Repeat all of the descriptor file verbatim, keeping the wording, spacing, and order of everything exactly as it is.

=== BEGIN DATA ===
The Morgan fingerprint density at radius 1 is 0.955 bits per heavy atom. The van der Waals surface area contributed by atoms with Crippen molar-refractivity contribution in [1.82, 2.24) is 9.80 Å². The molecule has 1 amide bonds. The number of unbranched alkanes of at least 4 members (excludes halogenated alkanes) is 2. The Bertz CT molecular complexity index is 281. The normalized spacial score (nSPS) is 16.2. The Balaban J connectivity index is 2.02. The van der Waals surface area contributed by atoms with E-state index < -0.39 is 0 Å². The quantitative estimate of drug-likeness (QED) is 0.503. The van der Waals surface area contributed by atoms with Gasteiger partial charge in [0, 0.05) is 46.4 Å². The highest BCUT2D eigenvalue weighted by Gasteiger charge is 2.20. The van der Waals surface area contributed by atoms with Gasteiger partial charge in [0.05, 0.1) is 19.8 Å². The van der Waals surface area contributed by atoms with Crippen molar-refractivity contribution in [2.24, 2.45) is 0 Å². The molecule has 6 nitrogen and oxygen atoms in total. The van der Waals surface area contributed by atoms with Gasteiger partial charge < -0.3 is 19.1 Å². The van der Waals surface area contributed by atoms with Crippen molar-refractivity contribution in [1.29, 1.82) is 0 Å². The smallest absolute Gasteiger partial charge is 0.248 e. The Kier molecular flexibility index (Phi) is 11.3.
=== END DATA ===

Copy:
The Morgan fingerprint density at radius 1 is 0.955 bits per heavy atom. The van der Waals surface area contributed by atoms with Crippen molar-refractivity contribution in [1.82, 2.24) is 9.80 Å². The molecule has 1 amide bonds. The number of unbranched alkanes of at least 4 members (excludes halogenated alkanes) is 2. The Bertz CT molecular complexity index is 281. The normalized spacial score (nSPS) is 16.2. The Balaban J connectivity index is 2.02. The van der Waals surface area contributed by atoms with E-state index < -0.39 is 0 Å². The quantitative estimate of drug-likeness (QED) is 0.503. The van der Waals surface area contributed by atoms with Gasteiger partial charge in [0, 0.05) is 46.4 Å². The highest BCUT2D eigenvalue weighted by Gasteiger charge is 2.20. The van der Waals surface area contributed by atoms with Gasteiger partial charge in [0.05, 0.1) is 19.8 Å². The van der Waals surface area contributed by atoms with Crippen molar-refractivity contribution in [2.24, 2.45) is 0 Å². The molecule has 6 nitrogen and oxygen atoms in total. The van der Waals surface area contributed by atoms with Gasteiger partial charge < -0.3 is 19.1 Å². The van der Waals surface area contributed by atoms with Crippen molar-refractivity contribution in [1.29, 1.82) is 0 Å². The smallest absolute Gasteiger partial charge is 0.248 e. The Kier molecular flexibility index (Phi) is 11.3.